Why Cooper Island BVI is the Perfect Low-Key Getaway

View of dock and BVI flag on Cooper Island BVI

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Have you ever dreamed of getting off the grid in the Caribbean?  Like, getting so deep into the islands that your whereabouts seem untraceable?  This was the exact feeling I was chasing when my husband, Aaron, and I booked a stay on Cooper Island in the British Virgin Islands, or BVI. 

For over a decade now, I’ve found the Virgin Islands (USVI and BVI) to be a bit of a safe haven when life gets overwhelming. When my energy is depleted, checking out from the real world on St. John USVI is my go-to remedy.  This time, Cooper Island BVI took us even further from society than we’ve ever been. 

Okay, we still had WIFI. However, on Cooper Island, Aaron and I were several ferry rides, customs lines, and taxis away from St. Thomas USVI, let alone home in Cleveland, OH. It gave the illusion that no one could find us (unless we wanted them to).

If you are looking for a place where you can chill with no distractions and focus on the views, beach, and Caribbean breezes, then Cooper Island BVI is your perfect hideaway. Below, I am diving into everything you need to know for your own dreamy escape into paradise.


Ultimate Cooper Island BVI Visitor’s Guide

View of Cooper Island Beach Club restaurant exterior in the BVI

Below, I am telling you everything you need to know for a visit to Cooper Island BVI. This article has tips for all visitors, including day trippers. However, it will be especially helpful for those arriving by ferry and staying at the Cooper Island Beach Club.

Why Visit Cooper Island

Barrel tables and chairs on deck looking out towards Caribbean Sea, with pink flowers nearby
View of beach chairs in front of beach on Cooper Island BVI

With so many islands to choose from, why would someone want to visit tiny Cooper Island? After all, it’s much easier to simply stay on neighboring Tortola or one of the USVI’s, with their larger sizes and superior tourism infrastructures.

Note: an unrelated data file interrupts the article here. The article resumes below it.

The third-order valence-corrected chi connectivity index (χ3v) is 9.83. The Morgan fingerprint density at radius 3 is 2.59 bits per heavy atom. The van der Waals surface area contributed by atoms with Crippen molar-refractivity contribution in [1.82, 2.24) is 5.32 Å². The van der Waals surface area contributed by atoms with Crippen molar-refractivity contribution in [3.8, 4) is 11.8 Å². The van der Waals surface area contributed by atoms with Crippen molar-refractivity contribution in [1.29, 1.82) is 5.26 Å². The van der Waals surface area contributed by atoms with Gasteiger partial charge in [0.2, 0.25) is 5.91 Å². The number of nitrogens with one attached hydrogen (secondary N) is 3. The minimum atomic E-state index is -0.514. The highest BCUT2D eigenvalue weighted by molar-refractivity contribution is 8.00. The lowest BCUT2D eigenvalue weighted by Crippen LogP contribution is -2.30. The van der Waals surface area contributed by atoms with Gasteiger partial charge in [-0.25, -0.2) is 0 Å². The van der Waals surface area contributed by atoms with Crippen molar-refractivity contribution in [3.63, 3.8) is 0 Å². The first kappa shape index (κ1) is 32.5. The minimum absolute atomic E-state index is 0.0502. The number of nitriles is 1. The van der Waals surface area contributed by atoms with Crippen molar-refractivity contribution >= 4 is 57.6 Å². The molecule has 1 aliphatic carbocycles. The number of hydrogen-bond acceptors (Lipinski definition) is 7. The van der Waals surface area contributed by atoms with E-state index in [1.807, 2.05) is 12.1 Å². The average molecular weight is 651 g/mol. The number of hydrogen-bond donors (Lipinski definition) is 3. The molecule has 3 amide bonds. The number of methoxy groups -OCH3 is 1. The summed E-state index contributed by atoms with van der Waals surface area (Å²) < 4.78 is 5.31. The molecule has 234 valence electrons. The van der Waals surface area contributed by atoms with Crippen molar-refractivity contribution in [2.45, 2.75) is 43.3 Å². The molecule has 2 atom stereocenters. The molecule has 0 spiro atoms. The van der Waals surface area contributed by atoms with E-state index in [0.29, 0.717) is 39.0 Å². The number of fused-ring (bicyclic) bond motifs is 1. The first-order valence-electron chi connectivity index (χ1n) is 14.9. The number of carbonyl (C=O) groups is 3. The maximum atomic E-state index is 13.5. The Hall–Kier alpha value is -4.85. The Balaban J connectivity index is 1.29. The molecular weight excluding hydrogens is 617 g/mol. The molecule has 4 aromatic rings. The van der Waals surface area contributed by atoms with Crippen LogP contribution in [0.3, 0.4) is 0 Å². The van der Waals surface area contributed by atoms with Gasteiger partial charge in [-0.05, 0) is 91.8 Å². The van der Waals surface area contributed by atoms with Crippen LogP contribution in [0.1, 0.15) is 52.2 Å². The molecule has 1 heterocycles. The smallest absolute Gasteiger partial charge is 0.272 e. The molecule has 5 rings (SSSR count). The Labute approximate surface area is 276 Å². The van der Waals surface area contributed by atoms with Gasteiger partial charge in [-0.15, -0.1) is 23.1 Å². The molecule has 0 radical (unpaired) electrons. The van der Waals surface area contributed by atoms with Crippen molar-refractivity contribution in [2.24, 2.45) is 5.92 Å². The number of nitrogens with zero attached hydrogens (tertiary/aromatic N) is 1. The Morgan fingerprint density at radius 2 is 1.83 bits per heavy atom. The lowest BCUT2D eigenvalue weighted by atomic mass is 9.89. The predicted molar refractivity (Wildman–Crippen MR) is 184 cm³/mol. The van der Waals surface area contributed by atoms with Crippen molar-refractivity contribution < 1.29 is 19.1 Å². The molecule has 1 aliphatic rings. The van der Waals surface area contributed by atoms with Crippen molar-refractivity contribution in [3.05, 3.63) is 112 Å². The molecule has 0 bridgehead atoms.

Cooper Island is the perfect stay for someone who wants to feel remote, while also enjoying a few luxuries. The island is really small, with only one resort and one beach. There’s not a whole lot to do, and this lack of hustle and bustle is kind of the point.

This slow pace was just right for our four-day stay, but more than that probably would’ve been too long for me. If the thought of going to the same beach and restaurant every day sounds super boring to you, then I recommend choosing a bigger island.

How to Reach Cooper Island

sunset view from ferry to Cooper Island BVI

To reach Cooper Island, you must first navigate to Tortola in the BVI, where you will likely need to go through customs. I’ve covered taking the ferry from St. Thomas to Tortola here. For now, be sure to pack your passport and $40 USD in cash per person to cover entry and departure fees.

Tortola to Cooper Island

The thirty-minute ferry to Cooper Island is included in the room cost for guests staying at the Cooper Island Beach Club.

The Cooper Island ferry, which also doubles as the resort’s supply boat, departs daily from Tortola at 11:00am. Therefore, you should either stay in Tortola the night before, or arrive into Tortola by ferry the morning of no later than 10:00am to get through customs in time.

If you can’t catch the 11:00am ferry to Cooper Island, the resort can arrange a private shuttle with Sail Caribbean Divers instead, but it’ll cost you between $200-$300. However, if you upgrade your room to the Full Board package, the private shuttle cost for arrival and departure is included in your stay.